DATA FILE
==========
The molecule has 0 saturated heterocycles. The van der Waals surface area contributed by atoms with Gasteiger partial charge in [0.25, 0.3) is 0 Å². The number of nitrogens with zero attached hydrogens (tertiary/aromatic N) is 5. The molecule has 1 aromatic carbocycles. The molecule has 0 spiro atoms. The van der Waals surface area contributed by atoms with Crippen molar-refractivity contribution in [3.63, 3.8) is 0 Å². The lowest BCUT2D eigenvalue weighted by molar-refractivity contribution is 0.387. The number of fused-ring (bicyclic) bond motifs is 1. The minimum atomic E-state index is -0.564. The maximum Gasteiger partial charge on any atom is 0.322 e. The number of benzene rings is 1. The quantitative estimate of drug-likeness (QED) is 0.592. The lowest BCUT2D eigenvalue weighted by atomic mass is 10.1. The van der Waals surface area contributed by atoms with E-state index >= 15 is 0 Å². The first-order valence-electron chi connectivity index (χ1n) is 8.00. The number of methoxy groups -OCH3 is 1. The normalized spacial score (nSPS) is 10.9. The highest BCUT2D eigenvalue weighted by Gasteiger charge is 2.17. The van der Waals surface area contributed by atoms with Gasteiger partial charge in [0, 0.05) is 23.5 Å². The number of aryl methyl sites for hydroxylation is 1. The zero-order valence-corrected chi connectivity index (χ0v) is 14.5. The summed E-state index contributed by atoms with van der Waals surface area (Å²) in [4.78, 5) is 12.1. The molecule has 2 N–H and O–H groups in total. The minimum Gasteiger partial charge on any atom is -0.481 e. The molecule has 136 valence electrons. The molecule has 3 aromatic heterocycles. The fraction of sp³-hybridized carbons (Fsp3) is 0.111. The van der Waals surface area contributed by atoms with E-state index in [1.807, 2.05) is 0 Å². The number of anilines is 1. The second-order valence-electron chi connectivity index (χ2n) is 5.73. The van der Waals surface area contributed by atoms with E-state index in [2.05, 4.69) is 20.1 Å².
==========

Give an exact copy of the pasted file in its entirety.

The molecule has 0 saturated heterocycles. The van der Waals surface area contributed by atoms with Gasteiger partial charge in [0.25, 0.3) is 0 Å². The number of nitrogens with zero attached hydrogens (tertiary/aromatic N) is 5. The molecule has 1 aromatic carbocycles. The molecule has 0 spiro atoms. The van der Waals surface area contributed by atoms with Crippen molar-refractivity contribution in [3.63, 3.8) is 0 Å². The lowest BCUT2D eigenvalue weighted by molar-refractivity contribution is 0.387. The number of fused-ring (bicyclic) bond motifs is 1. The minimum atomic E-state index is -0.564. The maximum Gasteiger partial charge on any atom is 0.322 e. The number of benzene rings is 1. The quantitative estimate of drug-likeness (QED) is 0.592. The lowest BCUT2D eigenvalue weighted by atomic mass is 10.1. The van der Waals surface area contributed by atoms with E-state index >= 15 is 0 Å². The first-order valence-electron chi connectivity index (χ1n) is 8.00. The number of methoxy groups -OCH3 is 1. The normalized spacial score (nSPS) is 10.9. The highest BCUT2D eigenvalue weighted by Gasteiger charge is 2.17. The van der Waals surface area contributed by atoms with Gasteiger partial charge in [0, 0.05) is 23.5 Å². The number of aryl methyl sites for hydroxylation is 1. The zero-order valence-corrected chi connectivity index (χ0v) is 14.5. The summed E-state index contributed by atoms with van der Waals surface area (Å²) in [4.78, 5) is 12.1. The molecule has 2 N–H and O–H groups in total. The minimum Gasteiger partial charge on any atom is -0.481 e. The molecule has 136 valence electrons. The molecule has 3 aromatic heterocycles. The fraction of sp³-hybridized carbons (Fsp3) is 0.111. The van der Waals surface area contributed by atoms with E-state index in [1.807, 2.05) is 0 Å². The number of anilines is 1. The second-order valence-electron chi connectivity index (χ2n) is 5.73. The van der Waals surface area contributed by atoms with E-state index in [2.05, 4.69) is 20.1 Å².